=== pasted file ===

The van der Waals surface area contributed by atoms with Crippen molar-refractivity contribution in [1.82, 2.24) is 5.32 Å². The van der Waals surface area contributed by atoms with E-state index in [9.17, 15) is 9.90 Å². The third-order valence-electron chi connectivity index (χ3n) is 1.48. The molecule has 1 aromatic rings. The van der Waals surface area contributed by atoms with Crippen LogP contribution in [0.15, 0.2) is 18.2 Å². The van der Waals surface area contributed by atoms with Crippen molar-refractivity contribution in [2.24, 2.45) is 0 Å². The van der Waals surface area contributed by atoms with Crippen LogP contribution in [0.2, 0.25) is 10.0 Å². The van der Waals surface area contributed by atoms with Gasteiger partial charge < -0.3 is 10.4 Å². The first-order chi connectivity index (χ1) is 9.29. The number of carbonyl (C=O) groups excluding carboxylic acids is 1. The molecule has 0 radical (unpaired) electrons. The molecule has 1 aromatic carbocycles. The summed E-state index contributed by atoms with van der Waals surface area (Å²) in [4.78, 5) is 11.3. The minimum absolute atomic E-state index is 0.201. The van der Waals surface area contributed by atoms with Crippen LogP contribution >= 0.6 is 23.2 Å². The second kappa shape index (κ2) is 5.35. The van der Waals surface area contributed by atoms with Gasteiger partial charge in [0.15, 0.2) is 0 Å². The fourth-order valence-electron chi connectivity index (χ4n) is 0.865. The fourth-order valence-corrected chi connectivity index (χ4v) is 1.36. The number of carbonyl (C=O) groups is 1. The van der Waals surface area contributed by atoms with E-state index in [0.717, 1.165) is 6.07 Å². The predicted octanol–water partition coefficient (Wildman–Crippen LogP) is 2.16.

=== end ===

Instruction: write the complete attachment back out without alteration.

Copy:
The van der Waals surface area contributed by atoms with Crippen molar-refractivity contribution in [1.82, 2.24) is 5.32 Å². The van der Waals surface area contributed by atoms with E-state index in [9.17, 15) is 9.90 Å². The third-order valence-electron chi connectivity index (χ3n) is 1.48. The molecule has 1 aromatic rings. The van der Waals surface area contributed by atoms with Crippen LogP contribution in [0.15, 0.2) is 18.2 Å². The van der Waals surface area contributed by atoms with Crippen molar-refractivity contribution in [2.24, 2.45) is 0 Å². The van der Waals surface area contributed by atoms with Crippen LogP contribution in [0.2, 0.25) is 10.0 Å². The van der Waals surface area contributed by atoms with Gasteiger partial charge < -0.3 is 10.4 Å². The first-order chi connectivity index (χ1) is 9.29. The number of carbonyl (C=O) groups excluding carboxylic acids is 1. The molecule has 0 radical (unpaired) electrons. The molecule has 1 aromatic carbocycles. The summed E-state index contributed by atoms with van der Waals surface area (Å²) in [4.78, 5) is 11.3. The minimum absolute atomic E-state index is 0.201. The van der Waals surface area contributed by atoms with Crippen LogP contribution >= 0.6 is 23.2 Å². The second kappa shape index (κ2) is 5.35. The van der Waals surface area contributed by atoms with Gasteiger partial charge in [0.15, 0.2) is 0 Å². The fourth-order valence-electron chi connectivity index (χ4n) is 0.865. The fourth-order valence-corrected chi connectivity index (χ4v) is 1.36. The number of carbonyl (C=O) groups is 1. The van der Waals surface area contributed by atoms with E-state index in [0.717, 1.165) is 6.07 Å². The predicted octanol–water partition coefficient (Wildman–Crippen LogP) is 2.16.